Archive for category: Staff Spotlight

Meet BTLT’s Summer Intern!

I’m Dylan Sloan, a rising junior at Bowdoin College, and I’m thrilled to be interning for the Land Trust this summer! I have an interest in nonprofit work and I’m looking forward to experiencing what it’s like to work in a local nonprofit organization for a few months by helping out with tasks across the board, from communications to stewardship and everything in between. I’m particularly excited about opportunities to get outside and enjoy the beautiful land managed by the BTLT through stewardship projects, as well as getting a sense of how the Land Trust both has been and plans to keep adjusting programs and operations due to COVID-19.

At Bowdoin, I’m an economics major with a minor in Chinese. Outside of the classroom, I’m a managing editor for the Bowdoin Orient, the school’s newspaper—in fact, I actually first found out about BTLT after writing an article about the organization last spring! In my free time, I’m an avid triathlete. I completed my first Ironman in Santa Rosa, California last May, and I’m currently signed up for my next big race in Old Orchard, Maine at the end of the summer. (I’m hoping that by getting familiar with the Land Trust’s trails and preserves, I can add some new running routes to my arsenal!) My favorite thing about going to school in Maine is getting to enjoy the beautiful natural scenery, and I’m thrilled to be able to spend the summer in Brunswick getting outside and engaging with the outdoors through this internship.

My career plans—and even my major—are still very much up in the air, and I have little idea of what I want to do after graduation. However, the work that the BTLT does fascinates me, and I am so grateful to have the opportunity to get some real experience working in a nonprofit setting and gain a better sense of how a land trust operates. I hope that the work I do this summer will help better inform me on which directions I might go after graduating from Bowdoin in two years, and perhaps start me on a path to pursuing work in the nonprofit sector as a career.

New Face around BTLT! Meet Summer Intern, Lily McVetty

Hello! My name Lily McVetty, and I am a rising junior at Bowdoin College. This summer, I will be stewarding various properties for BTLT and helping out at the weekend farmers’ markets. As someone who grew up in Maine, I am passionate about maintaining and conserving the State’s natural resources. I have many fond memories hiking, swimming, and skiing in Midcoast Maine. It is my hope that many forthcoming generations will also be able to benefit from their natural surroundings. During my past two years at Bowdoin, I have enjoyed several runs and visits to properties maintained by BTLT. I look forward to familiarizing myself with the non-profits’ trails and to supporting local farmers and businesses within the community.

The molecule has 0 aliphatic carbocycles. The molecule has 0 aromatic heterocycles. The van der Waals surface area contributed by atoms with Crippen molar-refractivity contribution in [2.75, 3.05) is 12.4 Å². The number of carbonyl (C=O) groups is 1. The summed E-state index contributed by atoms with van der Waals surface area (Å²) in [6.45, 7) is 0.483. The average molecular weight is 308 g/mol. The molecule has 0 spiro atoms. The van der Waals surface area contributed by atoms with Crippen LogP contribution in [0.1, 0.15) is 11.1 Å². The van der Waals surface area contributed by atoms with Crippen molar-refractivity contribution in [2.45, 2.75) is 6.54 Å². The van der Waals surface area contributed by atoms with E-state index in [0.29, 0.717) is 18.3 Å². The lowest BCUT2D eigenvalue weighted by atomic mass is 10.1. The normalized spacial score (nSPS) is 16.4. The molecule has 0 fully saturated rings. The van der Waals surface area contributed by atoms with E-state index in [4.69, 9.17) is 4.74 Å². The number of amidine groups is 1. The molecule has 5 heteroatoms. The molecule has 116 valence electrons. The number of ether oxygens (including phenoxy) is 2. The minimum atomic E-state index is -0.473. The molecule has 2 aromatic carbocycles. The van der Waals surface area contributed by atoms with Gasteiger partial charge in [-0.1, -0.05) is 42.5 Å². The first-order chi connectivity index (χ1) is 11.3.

I am grateful to live and study in an area in which its immediate and neighboring communities share a strong desire to protect its environment. I am excited to learn from and work alongside Brunswick and Topsham organizations. My internship at BTLT will provide meaningful experiences that will lead to many future opportunities to continue advocating for sustainable practices.

While off the trails, I will be volunteering with the Sunrise Movement, adventuring nearby restaurants and coffee cafés, catching up on leisure reading, and playing soccer with friends.

Farewell to Caroline Eliot

Caroline Eliot

There are fond farewells and sad goodbyes in life, and the Land Trust’s recent parting with Caroline Eliot was surely both. At the end of 2017, after seven years of service to BTLT, Caroline Eliot moved on to pursue other challenges.

To understand Caroline’s influence is to understand how far BTLT has come as an organization since she was hired. Before her, the only staff we had was Angela Twitchell, our Executive Director. Angela has a knack for finding the right people for BTLT and it was never more apparent than when she found Caroline Elliot seven years ago to provide “a little help” as we were preparing for our initial Land Trust Alliance accreditation.

Caroline had all the right academic credentials and interests to work in a conservation organization, but we did not know then of her strong organization skills and her tireless work ethic to assure that what needed to get done DOES get done. Well, we all know that now.

Through the extensive Accreditation application and requirements, Caroline kept the Board aware of the priorities and milestones that needed to be reached, and that leadership was always coupled with her invaluable advice. When there might be some confusion on the best course forward, or how to get something completed it was usually Caroline who would say “let me do some research,” or “I can do that,” and, sure enough, she did. She readily made connections with the greater land trust community to get and give credible advice on the issues we dealt with, many for the first time. She also worked to clean up our records/filing/systems/procedures.

Her hard work and invaluable direction eventually made us realize that what we were accomplishing was exactly what the accreditation process was supposed to do for a land trust – building a more sustainable, community-focused organization. Fortunately, we had Caroline in that key position.